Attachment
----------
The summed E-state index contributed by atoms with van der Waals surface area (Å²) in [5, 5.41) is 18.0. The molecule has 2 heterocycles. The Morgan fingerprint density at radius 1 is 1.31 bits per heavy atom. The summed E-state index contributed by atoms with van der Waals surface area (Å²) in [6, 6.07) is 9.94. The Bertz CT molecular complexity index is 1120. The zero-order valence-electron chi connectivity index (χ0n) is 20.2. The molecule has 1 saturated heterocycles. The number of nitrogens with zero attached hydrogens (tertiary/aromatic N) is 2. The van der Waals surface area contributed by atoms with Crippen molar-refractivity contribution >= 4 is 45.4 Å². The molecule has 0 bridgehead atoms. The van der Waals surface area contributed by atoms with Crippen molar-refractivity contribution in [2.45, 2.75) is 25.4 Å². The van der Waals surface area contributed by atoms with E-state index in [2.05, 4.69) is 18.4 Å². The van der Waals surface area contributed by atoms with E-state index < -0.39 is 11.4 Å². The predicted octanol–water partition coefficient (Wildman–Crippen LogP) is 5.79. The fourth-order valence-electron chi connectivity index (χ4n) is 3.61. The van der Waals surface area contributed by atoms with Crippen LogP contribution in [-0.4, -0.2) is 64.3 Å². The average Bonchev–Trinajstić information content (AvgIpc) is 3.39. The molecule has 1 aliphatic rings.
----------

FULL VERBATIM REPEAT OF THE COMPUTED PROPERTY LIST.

The summed E-state index contributed by atoms with van der Waals surface area (Å²) in [5, 5.41) is 18.0. The molecule has 2 heterocycles. The Morgan fingerprint density at radius 1 is 1.31 bits per heavy atom. The summed E-state index contributed by atoms with van der Waals surface area (Å²) in [6, 6.07) is 9.94. The Bertz CT molecular complexity index is 1120. The zero-order valence-electron chi connectivity index (χ0n) is 20.2. The molecule has 1 saturated heterocycles. The number of nitrogens with zero attached hydrogens (tertiary/aromatic N) is 2. The van der Waals surface area contributed by atoms with Crippen molar-refractivity contribution >= 4 is 45.4 Å². The molecule has 0 bridgehead atoms. The van der Waals surface area contributed by atoms with Crippen molar-refractivity contribution in [2.45, 2.75) is 25.4 Å². The van der Waals surface area contributed by atoms with E-state index in [2.05, 4.69) is 18.4 Å². The van der Waals surface area contributed by atoms with E-state index < -0.39 is 11.4 Å². The predicted octanol–water partition coefficient (Wildman–Crippen LogP) is 5.79. The fourth-order valence-electron chi connectivity index (χ4n) is 3.61. The van der Waals surface area contributed by atoms with Crippen LogP contribution in [-0.4, -0.2) is 64.3 Å². The average Bonchev–Trinajstić information content (AvgIpc) is 3.39. The molecule has 1 aliphatic rings.